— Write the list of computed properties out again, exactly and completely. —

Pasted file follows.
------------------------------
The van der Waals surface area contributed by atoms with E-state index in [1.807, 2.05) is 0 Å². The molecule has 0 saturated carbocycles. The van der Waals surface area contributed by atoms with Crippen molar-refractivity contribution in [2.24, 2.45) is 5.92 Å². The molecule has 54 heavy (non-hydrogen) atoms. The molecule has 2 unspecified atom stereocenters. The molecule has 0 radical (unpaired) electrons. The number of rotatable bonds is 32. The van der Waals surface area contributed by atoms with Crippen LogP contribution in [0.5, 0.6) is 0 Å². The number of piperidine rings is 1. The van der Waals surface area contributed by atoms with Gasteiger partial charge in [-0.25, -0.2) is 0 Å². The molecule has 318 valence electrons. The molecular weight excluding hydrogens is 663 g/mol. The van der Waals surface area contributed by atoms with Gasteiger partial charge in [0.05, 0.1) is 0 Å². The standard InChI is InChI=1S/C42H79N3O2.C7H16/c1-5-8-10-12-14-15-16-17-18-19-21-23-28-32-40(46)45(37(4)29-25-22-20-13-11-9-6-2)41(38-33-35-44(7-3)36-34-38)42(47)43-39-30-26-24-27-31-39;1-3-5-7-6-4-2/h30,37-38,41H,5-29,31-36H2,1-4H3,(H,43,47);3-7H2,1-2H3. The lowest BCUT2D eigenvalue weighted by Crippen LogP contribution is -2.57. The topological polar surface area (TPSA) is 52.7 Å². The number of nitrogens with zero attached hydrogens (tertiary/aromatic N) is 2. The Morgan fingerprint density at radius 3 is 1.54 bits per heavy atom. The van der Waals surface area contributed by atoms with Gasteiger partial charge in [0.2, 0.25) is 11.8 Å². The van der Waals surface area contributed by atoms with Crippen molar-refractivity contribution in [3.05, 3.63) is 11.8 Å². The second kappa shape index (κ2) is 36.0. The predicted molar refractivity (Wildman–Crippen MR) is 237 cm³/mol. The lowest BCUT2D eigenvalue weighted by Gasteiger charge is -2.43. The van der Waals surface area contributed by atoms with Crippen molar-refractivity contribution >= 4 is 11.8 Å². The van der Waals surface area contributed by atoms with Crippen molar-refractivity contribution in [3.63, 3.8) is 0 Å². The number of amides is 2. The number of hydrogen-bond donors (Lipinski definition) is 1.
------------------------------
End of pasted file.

The van der Waals surface area contributed by atoms with E-state index in [1.807, 2.05) is 0 Å². The molecule has 0 saturated carbocycles. The van der Waals surface area contributed by atoms with Crippen molar-refractivity contribution in [2.24, 2.45) is 5.92 Å². The molecule has 54 heavy (non-hydrogen) atoms. The molecule has 2 unspecified atom stereocenters. The molecule has 0 radical (unpaired) electrons. The number of rotatable bonds is 32. The van der Waals surface area contributed by atoms with Crippen LogP contribution in [0.5, 0.6) is 0 Å². The number of piperidine rings is 1. The van der Waals surface area contributed by atoms with Gasteiger partial charge in [-0.25, -0.2) is 0 Å². The molecule has 318 valence electrons. The molecular weight excluding hydrogens is 663 g/mol. The van der Waals surface area contributed by atoms with Gasteiger partial charge in [0.05, 0.1) is 0 Å². The standard InChI is InChI=1S/C42H79N3O2.C7H16/c1-5-8-10-12-14-15-16-17-18-19-21-23-28-32-40(46)45(37(4)29-25-22-20-13-11-9-6-2)41(38-33-35-44(7-3)36-34-38)42(47)43-39-30-26-24-27-31-39;1-3-5-7-6-4-2/h30,37-38,41H,5-29,31-36H2,1-4H3,(H,43,47);3-7H2,1-2H3. The lowest BCUT2D eigenvalue weighted by Crippen LogP contribution is -2.57. The topological polar surface area (TPSA) is 52.7 Å². The number of nitrogens with zero attached hydrogens (tertiary/aromatic N) is 2. The Morgan fingerprint density at radius 3 is 1.54 bits per heavy atom. The van der Waals surface area contributed by atoms with Gasteiger partial charge in [0.2, 0.25) is 11.8 Å². The van der Waals surface area contributed by atoms with Crippen molar-refractivity contribution in [3.05, 3.63) is 11.8 Å². The second kappa shape index (κ2) is 36.0. The predicted molar refractivity (Wildman–Crippen MR) is 237 cm³/mol. The lowest BCUT2D eigenvalue weighted by Gasteiger charge is -2.43. The van der Waals surface area contributed by atoms with Crippen molar-refractivity contribution >= 4 is 11.8 Å². The van der Waals surface area contributed by atoms with Crippen molar-refractivity contribution in [3.63, 3.8) is 0 Å². The number of amides is 2. The number of hydrogen-bond donors (Lipinski definition) is 1.